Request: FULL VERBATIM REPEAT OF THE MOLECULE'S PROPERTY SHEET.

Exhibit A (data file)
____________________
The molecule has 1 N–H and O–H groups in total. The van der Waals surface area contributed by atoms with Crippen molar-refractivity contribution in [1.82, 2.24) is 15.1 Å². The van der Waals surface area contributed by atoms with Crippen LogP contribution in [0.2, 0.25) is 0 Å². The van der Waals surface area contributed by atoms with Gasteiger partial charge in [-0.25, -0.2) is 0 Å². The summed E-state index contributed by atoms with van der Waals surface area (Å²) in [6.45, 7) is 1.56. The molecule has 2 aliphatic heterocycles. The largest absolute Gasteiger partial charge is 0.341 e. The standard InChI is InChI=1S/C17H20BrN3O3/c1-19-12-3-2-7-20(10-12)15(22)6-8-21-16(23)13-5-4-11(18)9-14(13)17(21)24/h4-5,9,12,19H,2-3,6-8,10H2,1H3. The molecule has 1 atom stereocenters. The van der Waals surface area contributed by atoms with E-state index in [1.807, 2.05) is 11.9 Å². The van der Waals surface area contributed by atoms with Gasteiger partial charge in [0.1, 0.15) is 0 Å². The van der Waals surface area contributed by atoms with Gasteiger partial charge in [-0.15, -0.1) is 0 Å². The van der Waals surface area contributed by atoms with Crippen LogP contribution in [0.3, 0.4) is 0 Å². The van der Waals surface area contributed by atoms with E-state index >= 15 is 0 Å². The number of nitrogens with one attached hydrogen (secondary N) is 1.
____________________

The molecule has 1 N–H and O–H groups in total. The van der Waals surface area contributed by atoms with Crippen molar-refractivity contribution in [1.82, 2.24) is 15.1 Å². The van der Waals surface area contributed by atoms with Crippen LogP contribution in [0.2, 0.25) is 0 Å². The van der Waals surface area contributed by atoms with Gasteiger partial charge in [-0.25, -0.2) is 0 Å². The summed E-state index contributed by atoms with van der Waals surface area (Å²) in [6.45, 7) is 1.56. The molecule has 2 aliphatic heterocycles. The largest absolute Gasteiger partial charge is 0.341 e. The standard InChI is InChI=1S/C17H20BrN3O3/c1-19-12-3-2-7-20(10-12)15(22)6-8-21-16(23)13-5-4-11(18)9-14(13)17(21)24/h4-5,9,12,19H,2-3,6-8,10H2,1H3. The molecule has 1 atom stereocenters. The van der Waals surface area contributed by atoms with E-state index in [1.807, 2.05) is 11.9 Å². The van der Waals surface area contributed by atoms with Gasteiger partial charge in [0.1, 0.15) is 0 Å². The van der Waals surface area contributed by atoms with Gasteiger partial charge in [-0.15, -0.1) is 0 Å². The van der Waals surface area contributed by atoms with Crippen LogP contribution in [0.3, 0.4) is 0 Å². The van der Waals surface area contributed by atoms with E-state index >= 15 is 0 Å². The number of nitrogens with one attached hydrogen (secondary N) is 1.